Have you ever heard of the Blackbird SR 71 jet? It flies at several times the speed of sound – faster than a bullet.
It must be an awesome experience to fly so fast and so high. I once sat next to a Blackbird pilot on the bus coming home from Oshkosh Airventure – the world’s greatest airshow. So, being a pilot myself, I plied him with questions.
“One moonless night, while flying a routine training mission over the Pacific, I wondered what the sky would look like from 84,000 feet if the cockpit lighting were dark. While heading home on a straight course, I slowly turned down all of the lighting, reducing the glare and revealing the night sky. Within seconds, I turned the lights back up, fearful that the jet would know and somehow punish me. But my desire to see the sky overruled my caution, I dimmed the lighting again.
To my amazement, I saw a bright light outside my window. As my eyes adjusted to the view, I realized that the brilliance was the broad expanse of the Milky Way, now a gleaming stripe across the sky. Where dark spaces in the sky had usually existed, there were now dense clusters of sparkling stars. stars flashed across the canvas every few seconds. It was like a fireworks display with no sound.
I knew I had to get my eyes back on the instruments, and reluctantly I brought my attention back inside. To my surprise, with the cockpit lighting still off, I could see every gauge, lit by starlight. In the plane’s mirrors, I could see the eerie shine of my gold spacesuit incandescently illuminated in a celestial glow. I stole one last glance out the window. Despite our speed, we seemed still before the heavens, humbled in the radiance of a much greater power. For those few moments, I felt a part of something far more significant than anything we were doing in the plane. The sharp sound of Walt’s voice on the radio brought me back to the tasks at hand as I prepared for our descent.”
I had a very similar experience in the cockpit of a B707 many years ago over Africa in the middle of the night. I was in the First Officer’s seat and the Captain was sitting on my left, doing crossword puzzles. I looked outside and saw the glory of creation before me. There was St Elmo’s fire twinkling on the windscreen wipers and radiating out from the bulbous nose of the plane. Cumulus clouds of the inter-tropic convergence zone were towering above us – right up to about 45 00 feet, and they were illuminated like flickering fluorescent lamps with almost continuous lightning discharges. The sky was like black velvet with millions of laser pointed stars spiking through it. I was awestruck in that timeless moment. I don’t know if this was a peak experience, but it has stayed with me for the rest of my life.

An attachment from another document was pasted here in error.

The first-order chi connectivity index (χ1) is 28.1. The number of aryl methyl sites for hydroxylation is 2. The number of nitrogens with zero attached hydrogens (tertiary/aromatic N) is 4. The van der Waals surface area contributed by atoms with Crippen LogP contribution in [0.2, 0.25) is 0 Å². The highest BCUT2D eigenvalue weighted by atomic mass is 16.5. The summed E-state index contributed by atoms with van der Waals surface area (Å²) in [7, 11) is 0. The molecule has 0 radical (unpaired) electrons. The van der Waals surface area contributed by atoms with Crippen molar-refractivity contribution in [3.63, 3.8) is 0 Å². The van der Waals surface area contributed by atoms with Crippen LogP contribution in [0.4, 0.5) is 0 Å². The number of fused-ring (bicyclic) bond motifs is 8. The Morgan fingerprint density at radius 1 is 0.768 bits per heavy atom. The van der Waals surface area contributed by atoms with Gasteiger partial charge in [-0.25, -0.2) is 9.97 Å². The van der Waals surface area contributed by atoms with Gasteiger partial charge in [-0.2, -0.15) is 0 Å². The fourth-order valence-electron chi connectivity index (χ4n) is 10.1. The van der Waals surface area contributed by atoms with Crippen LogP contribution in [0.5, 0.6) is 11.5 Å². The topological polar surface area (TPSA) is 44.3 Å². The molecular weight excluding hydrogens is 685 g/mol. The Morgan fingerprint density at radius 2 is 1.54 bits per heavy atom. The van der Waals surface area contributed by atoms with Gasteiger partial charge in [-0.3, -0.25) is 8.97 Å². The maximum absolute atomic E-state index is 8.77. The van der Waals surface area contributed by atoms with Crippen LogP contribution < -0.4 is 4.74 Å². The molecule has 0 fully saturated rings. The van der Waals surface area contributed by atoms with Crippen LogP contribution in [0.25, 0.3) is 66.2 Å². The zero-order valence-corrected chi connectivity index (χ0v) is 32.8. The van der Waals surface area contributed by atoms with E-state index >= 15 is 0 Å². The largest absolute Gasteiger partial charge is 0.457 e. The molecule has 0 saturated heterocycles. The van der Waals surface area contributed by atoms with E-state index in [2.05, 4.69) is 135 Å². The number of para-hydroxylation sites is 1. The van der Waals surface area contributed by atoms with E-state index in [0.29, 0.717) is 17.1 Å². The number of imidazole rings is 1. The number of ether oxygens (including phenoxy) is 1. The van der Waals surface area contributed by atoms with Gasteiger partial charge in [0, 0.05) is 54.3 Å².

I beckoned to the Captain. He looked up but he didn’t seem to see it at all. There was a kind of skin on his eyes – like the nictitating membrane that protects some birds’ eyes. And that was the moment I decided that airline flying was not for me. If that was where I was going – to be so dulled by the concrete thinking of routine procedures that I would no longer be able to see …
A wise man once warned me about the dangers of routine work. Its efficient but it extracts a price. That price is the dulling of creativity. Fortunately we have ways of avoiding this fate. We need to take our awareness daily to the field of the transcendent – to stop time and experience pure abstraction. This blesses, refreshes and glorifies the boundaries of time and space we choose to live in.
And improves our health. Plenty of research supporting me here.
How you do this is your affair. I do it with Transcendental Meditation. I’m mentioning the brand because, having been an authorised TM teacher for over 30 years, I have been privileged to meet many many people practicing many forms of meditation. And I have formed the conviction that most other techniques do not deliver the breadth and depth of benefits that TM does.